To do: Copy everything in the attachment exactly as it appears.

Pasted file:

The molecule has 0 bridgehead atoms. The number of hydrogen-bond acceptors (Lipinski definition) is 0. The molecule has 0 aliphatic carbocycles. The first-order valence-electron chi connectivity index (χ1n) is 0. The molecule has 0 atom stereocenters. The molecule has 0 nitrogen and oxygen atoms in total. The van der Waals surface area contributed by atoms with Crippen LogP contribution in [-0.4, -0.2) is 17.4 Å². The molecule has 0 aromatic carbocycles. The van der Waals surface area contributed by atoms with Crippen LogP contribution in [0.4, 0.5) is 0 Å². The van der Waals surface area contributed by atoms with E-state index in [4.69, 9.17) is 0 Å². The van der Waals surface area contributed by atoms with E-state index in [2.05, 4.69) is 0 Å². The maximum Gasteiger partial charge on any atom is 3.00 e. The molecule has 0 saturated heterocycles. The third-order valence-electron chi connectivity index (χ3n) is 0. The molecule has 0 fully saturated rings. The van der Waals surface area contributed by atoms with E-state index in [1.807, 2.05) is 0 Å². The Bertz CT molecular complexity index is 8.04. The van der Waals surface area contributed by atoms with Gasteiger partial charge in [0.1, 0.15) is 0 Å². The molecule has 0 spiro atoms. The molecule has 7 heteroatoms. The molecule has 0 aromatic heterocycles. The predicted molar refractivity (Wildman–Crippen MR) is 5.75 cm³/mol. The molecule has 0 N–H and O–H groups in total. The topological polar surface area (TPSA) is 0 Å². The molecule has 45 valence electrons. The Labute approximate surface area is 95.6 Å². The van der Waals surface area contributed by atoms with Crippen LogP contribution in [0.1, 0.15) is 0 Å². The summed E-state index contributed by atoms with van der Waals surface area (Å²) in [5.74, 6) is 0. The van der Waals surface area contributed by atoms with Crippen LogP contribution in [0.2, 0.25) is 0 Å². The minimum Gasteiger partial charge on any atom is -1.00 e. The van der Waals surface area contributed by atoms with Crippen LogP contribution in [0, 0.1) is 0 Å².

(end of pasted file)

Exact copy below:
The molecule has 0 bridgehead atoms. The number of hydrogen-bond acceptors (Lipinski definition) is 0. The molecule has 0 aliphatic carbocycles. The first-order valence-electron chi connectivity index (χ1n) is 0. The molecule has 0 atom stereocenters. The molecule has 0 nitrogen and oxygen atoms in total. The van der Waals surface area contributed by atoms with Crippen LogP contribution in [-0.4, -0.2) is 17.4 Å². The molecule has 0 aromatic carbocycles. The van der Waals surface area contributed by atoms with Crippen LogP contribution in [0.4, 0.5) is 0 Å². The van der Waals surface area contributed by atoms with E-state index in [4.69, 9.17) is 0 Å². The van der Waals surface area contributed by atoms with E-state index in [2.05, 4.69) is 0 Å². The maximum Gasteiger partial charge on any atom is 3.00 e. The molecule has 0 saturated heterocycles. The third-order valence-electron chi connectivity index (χ3n) is 0. The molecule has 0 fully saturated rings. The van der Waals surface area contributed by atoms with E-state index in [1.807, 2.05) is 0 Å². The Bertz CT molecular complexity index is 8.04. The van der Waals surface area contributed by atoms with Gasteiger partial charge in [0.1, 0.15) is 0 Å². The molecule has 0 spiro atoms. The molecule has 7 heteroatoms. The molecule has 0 aromatic heterocycles. The predicted molar refractivity (Wildman–Crippen MR) is 5.75 cm³/mol. The molecule has 0 N–H and O–H groups in total. The topological polar surface area (TPSA) is 0 Å². The molecule has 45 valence electrons. The Labute approximate surface area is 95.6 Å². The van der Waals surface area contributed by atoms with Crippen LogP contribution in [0.1, 0.15) is 0 Å². The summed E-state index contributed by atoms with van der Waals surface area (Å²) in [5.74, 6) is 0. The van der Waals surface area contributed by atoms with Crippen LogP contribution in [0.2, 0.25) is 0 Å². The minimum Gasteiger partial charge on any atom is -1.00 e. The van der Waals surface area contributed by atoms with Crippen LogP contribution in [0, 0.1) is 0 Å².